SOURCE
DATE
PAGE
Daily Variety
23 May 36
p. 3.
Film Daily
20 Jun 36
p. 7.
Hollywood Reporter
6 Jan 36
p. 10.
Hollywood Reporter
8 Jan 36
p. 3.
Hollywood Reporter
14 Jan 36
p. 14.
Hollywood Reporter
20 Jan 36
p. 18.
Hollywood Reporter
24 Jan 36
p. 2.
Hollywood Reporter
25 Jan 36
p. 2.
Hollywood Reporter
5 Feb 36
p. 4.
Hollywood Reporter
23 May 36
p. 3.
Motion Picture Daily
25 May 36
p. 6.
Motion Picture Herald
1 Feb 36
p. 45.
Motion Picture Herald
6 Jun 36
p. 56.
Variety
24 Jun 36
p. 29.
CAST
PRODUCTION CREDITS
NAME
PARENT COMPANY
PRODUCTION COMPANY
DISTRIBUTION COMPANY
NAME
CREDITED AS
CREDIT
DIRECTORS
Asst dir
PRODUCER
WRITERS
PHOTOGRAPHY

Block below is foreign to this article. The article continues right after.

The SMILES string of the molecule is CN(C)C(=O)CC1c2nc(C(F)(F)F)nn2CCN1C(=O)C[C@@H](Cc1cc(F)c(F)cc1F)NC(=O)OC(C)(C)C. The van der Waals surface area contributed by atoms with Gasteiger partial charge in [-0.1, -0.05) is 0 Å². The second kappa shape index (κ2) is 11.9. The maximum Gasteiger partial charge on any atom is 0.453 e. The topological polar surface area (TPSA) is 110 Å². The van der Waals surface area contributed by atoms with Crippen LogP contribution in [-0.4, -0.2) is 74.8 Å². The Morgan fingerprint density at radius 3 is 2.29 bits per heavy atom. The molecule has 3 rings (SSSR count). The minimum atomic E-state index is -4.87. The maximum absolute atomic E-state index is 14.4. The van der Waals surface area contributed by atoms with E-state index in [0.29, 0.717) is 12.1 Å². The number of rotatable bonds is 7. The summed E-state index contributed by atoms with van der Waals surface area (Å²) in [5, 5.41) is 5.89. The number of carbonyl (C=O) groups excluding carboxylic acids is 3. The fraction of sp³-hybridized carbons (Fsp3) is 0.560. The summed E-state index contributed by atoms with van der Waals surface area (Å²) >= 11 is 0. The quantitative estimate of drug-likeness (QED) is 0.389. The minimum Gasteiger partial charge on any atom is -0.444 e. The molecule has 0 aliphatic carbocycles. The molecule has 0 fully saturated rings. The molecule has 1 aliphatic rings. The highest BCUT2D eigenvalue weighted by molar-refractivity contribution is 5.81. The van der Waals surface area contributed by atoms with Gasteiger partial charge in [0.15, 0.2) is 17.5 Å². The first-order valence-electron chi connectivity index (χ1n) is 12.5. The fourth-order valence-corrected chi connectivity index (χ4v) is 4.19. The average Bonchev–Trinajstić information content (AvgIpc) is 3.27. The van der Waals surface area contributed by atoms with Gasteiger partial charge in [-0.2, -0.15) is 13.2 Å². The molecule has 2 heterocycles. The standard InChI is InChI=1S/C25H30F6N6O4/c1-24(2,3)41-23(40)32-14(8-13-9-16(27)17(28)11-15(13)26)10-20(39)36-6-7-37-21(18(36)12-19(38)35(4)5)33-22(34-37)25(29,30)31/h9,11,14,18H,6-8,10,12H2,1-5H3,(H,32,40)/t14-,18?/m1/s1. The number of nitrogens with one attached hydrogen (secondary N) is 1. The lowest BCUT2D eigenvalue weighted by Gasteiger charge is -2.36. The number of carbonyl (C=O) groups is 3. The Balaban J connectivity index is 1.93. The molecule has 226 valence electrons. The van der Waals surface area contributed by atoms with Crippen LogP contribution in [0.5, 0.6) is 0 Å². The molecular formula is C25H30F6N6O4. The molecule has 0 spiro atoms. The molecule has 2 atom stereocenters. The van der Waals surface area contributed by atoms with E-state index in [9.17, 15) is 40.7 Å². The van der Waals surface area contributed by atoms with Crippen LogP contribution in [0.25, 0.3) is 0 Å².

ART DIRECTOR
FILM EDITOR
Film ed
COSTUMES
MUSIC
Mus dir
SOUND
SOURCES
LITERARY
Based on the short story "Lady Smith" by Myles Connolly in Good Housekeeping (Aug 1936).
SONGS
"I Don't Want to Make History, I Want to Make Love," "Palm Springs," "Dreaming Out Loud" and "The Hills of Old Wyoming," words and music by Ralph Rainger and Leo Robin
"Will I Ever Know," words and music by Mack Gordon and Harry Revel
"I'm in the Mood for Love," words and music by Dorothy Fields and James McHugh.
DETAILS
Alternate Title:
Palm Springs Affair
Release Date:
5 June 1936
Production Date:
began early January 1936 at General Service Studios
added scenes: 5 February 1936
Copyright Claimant:
Paramount Productions, Inc.
Copyright Date:
5 June 1936
Copyright Number:
LP6393
Physical Properties:
Sound
Western Electric Noiseless Recording Sound System
Black and White
Duration(in mins):
70-72
Country:
United States
PCA No:
2002
SYNOPSIS